With the 2020 presidential election approaching, Google’s autocomplete proposals “could be interpreted as claims for or against a candidate or political party” are imminent. said in a blog post Thursday.
While you can still search for what you want, phrases related to the electoral process or specific candidates and parties are no longer auto-filled. This includes all information about voting methods, requirements or whether a voting location is open or not. For example, Google said it would remove predictions such as “You can vote by phone” and “You cannot vote by phone” as well as predictions that suggest users are donating to a party or candidate.
This policy update will leave the vast majority of Google autocomplete proposals “completely untouched,” according to Google’s search quality team leader Pandu Nayak, one of several senior companies who outlined the changes at an online press conference Thursday . David Graff, Google’s senior director of global guidelines and standards, described the move as an extension of Google’s existing standards and “less of an entirely new policy or philosophical approach.”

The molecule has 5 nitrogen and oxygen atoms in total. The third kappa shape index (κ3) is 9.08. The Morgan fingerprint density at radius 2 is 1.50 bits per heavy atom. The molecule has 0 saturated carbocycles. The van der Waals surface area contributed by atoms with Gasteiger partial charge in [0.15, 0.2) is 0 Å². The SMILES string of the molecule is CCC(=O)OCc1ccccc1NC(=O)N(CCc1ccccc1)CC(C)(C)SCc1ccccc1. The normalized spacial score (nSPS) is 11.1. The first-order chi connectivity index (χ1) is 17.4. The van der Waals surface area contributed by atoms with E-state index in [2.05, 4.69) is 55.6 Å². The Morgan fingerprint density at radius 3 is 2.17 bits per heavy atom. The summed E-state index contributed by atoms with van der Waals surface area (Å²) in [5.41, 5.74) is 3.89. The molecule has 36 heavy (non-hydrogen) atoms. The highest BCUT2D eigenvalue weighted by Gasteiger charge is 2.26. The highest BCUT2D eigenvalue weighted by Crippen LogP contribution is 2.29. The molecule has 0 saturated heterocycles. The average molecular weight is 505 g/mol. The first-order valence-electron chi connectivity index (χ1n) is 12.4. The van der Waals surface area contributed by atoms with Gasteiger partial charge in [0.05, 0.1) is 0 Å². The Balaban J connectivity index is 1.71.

“We want to be very careful about the type of information that we highlight in the search function because of its importance. Given the concerns about elections and election information, we want to be particularly conservative here, ”he said. Graff added that with elections in the wake of the ongoing Covid-19 pandemic, many people are inevitably looking online for guidance on how and where to vote, making access to reliable, non-biased information more important than ever.
Google also announced on Thursday the development of its “Intelligence Desk,” a global team of analysts tasked with monitoring news around the clock and reporting misinformation campaigns. The company will also expand its fact-checking labels to Google Images (previously only shown in Google searches and the News tab), as well as updating its security programs to better identify vandalism on Wikipedia pages and prevent inaccurate information Knowledge boards are displayed on Google.
Google’s policy update comes at a time when several tech giants and social media platforms are trying to curb misinformation online as viral conspiracy theories emerge virtually daily, some of which originate from ourselves Commander in chief.